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  • D.C. Cir.

    Aside from whether the party seeking information can show that its private interest in disclosure outweighs the public’s interest in protecting the newsgathering process, the D.C. Circuit has not identified any other elements that must be established before the journalist’s privilege can be overcome.  Compare Lee v. Dep’t of Justice, 428 F.3d 299 (D.C. Cir. 2005) (Tatel & Garland, JJ., dissenting from denial of rehearing en banc) (arguing that courts should weigh a plaintiff’s “private interest” in the lawsuit against “the public’s interest in protecting journalists’ ability to report without reservation on sensitive issues”), and Grunseth v. Marriott Corp., 868 F. Supp. 333, 335-36 (D.D.C. 1994) (“Plaintiff has demonstrated no overwhelming or compelling societal interest in overcoming the presumption of favoring First Amendment protections for a reporter’s sources”), with Lee v. Dep’t of Justice, 401 F. Supp. 2d 123 (D.D.C. 2005) (characterizing the proposed public/private interest balancing test as “inherently unworkable”), and Hatfill v. Gonzales, 505 F. Supp. 2d 33 (D.D.C. 2007) (“without controlling precedent from the Circuit that the public interest balancing element is a necessary protection for reporters, the Court must decline to employ it”).

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  • Delaware

    No additional elements have been required to overcome the privilege.

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  • District of Columbia

    The elements set forth in the shield law are the only ones a person seeking disclosure can show to overcome the qualified privilege for unpublished information.  D.C. Code §§ 16-4702, 4703.

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  • Florida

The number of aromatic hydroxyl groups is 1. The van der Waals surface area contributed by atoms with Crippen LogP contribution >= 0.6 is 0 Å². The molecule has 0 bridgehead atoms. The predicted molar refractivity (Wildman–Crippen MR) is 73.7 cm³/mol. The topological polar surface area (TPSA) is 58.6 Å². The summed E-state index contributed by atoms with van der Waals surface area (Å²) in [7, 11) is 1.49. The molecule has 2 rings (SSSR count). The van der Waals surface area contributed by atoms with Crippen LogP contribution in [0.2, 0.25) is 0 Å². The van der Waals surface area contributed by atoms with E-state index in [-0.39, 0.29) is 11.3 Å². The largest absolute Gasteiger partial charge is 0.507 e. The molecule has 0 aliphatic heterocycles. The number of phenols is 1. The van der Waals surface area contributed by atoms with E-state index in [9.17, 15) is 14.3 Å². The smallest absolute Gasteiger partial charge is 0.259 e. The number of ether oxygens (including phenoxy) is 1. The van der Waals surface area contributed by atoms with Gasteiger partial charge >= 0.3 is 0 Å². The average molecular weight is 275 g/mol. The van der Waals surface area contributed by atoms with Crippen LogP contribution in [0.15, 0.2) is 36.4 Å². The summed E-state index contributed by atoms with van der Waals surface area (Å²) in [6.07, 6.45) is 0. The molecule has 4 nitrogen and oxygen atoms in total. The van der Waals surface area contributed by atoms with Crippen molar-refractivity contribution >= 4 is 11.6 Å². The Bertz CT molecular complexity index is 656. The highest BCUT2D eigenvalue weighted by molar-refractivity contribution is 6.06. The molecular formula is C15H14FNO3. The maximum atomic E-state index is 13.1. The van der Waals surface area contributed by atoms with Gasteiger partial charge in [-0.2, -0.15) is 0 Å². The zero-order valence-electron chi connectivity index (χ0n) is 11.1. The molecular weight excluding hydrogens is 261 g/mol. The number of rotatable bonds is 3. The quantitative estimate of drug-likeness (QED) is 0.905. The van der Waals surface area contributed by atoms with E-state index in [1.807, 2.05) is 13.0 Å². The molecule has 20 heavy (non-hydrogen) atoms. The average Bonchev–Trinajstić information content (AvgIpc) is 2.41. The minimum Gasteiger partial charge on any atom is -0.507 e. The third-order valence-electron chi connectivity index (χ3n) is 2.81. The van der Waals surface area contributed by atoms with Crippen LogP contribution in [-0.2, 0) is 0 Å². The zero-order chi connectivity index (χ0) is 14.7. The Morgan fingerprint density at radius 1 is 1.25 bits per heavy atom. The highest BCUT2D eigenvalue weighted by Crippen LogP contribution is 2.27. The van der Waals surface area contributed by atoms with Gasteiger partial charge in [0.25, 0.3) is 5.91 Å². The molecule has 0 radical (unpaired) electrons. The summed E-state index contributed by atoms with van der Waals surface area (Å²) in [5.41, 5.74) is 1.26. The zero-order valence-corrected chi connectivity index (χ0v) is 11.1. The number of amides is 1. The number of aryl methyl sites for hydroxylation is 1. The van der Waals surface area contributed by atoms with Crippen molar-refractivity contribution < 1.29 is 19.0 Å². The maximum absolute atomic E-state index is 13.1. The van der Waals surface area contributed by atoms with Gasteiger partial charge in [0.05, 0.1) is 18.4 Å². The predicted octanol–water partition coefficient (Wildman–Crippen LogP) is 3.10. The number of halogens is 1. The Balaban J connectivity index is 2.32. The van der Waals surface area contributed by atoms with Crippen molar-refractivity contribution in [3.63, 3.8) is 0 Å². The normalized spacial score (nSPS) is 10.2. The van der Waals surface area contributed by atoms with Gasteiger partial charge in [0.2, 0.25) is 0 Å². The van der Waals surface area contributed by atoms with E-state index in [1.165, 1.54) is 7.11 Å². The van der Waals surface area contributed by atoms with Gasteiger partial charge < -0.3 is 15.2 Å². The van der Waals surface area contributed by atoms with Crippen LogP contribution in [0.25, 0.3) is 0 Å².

The test for overcoming the journalist's privilege contains only the three-prongs articulated in Section 90.5015(2). That is, the information must be: 1. relevant and material to unresolved issues in the case; 2. unavailable from alternative sources; and 3. supported by a compelling interest requiring disclosure.

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  • Idaho

    Not applicable.

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  • Illinois

    There are no additional elements to be met before the privilege can be overcome.

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  • Indiana

    There are no other elements.

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  • Iowa

    No other elements must be met before the privilege can be overcome.

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  • Kansas

    K.S.A. 60-484 provides that a court “may” allow attorney fees to the prevailing party in a dispute involving application of the Kansas shield law if it is determined that “the party seeking to compel disclosure had no reasonable basis to request such disclosure,” or “that the party claiming the privilege had no reasonable basis to claim such privilege.”  The author is not aware of a case in which fees were awarded either way.

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  • Kentucky

    No other elements are required to be met before the privilege can be overcome.

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  • Louisiana

    The court shall order disclosure only of such portion of unpublished information sought as to which the three-part showing is made and "shall support such order with clear and specific findings made after a contradictory hearing." La. R.S. 45:1459.

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  • Maine

    Maine's courts have not addressed what other elements may be applicable.

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  • Massachusetts

    Courts have not provided a definitive list of elements that must be met before the privilege can be overcome. Thus, any and all considerations may be included in the balancing test evaluated by courts faced with claims of privilege.

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  • Michigan

    There are no other elements that are apparent.

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  • Mississippi

    There is no statutory or case law addressing this issue.

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  • Missouri

    The court also is required, pursuant to the test in Classics III, 954 S.W.2d 650, to weigh the importance of protecting confidentiality to the source. This case suggests there must be an evaluation if the claimed need for confidentiality is real or whether the reporter regularly offers confidentiality to sources on a regular basis to prevent discovery in all cases.  Id. at 656.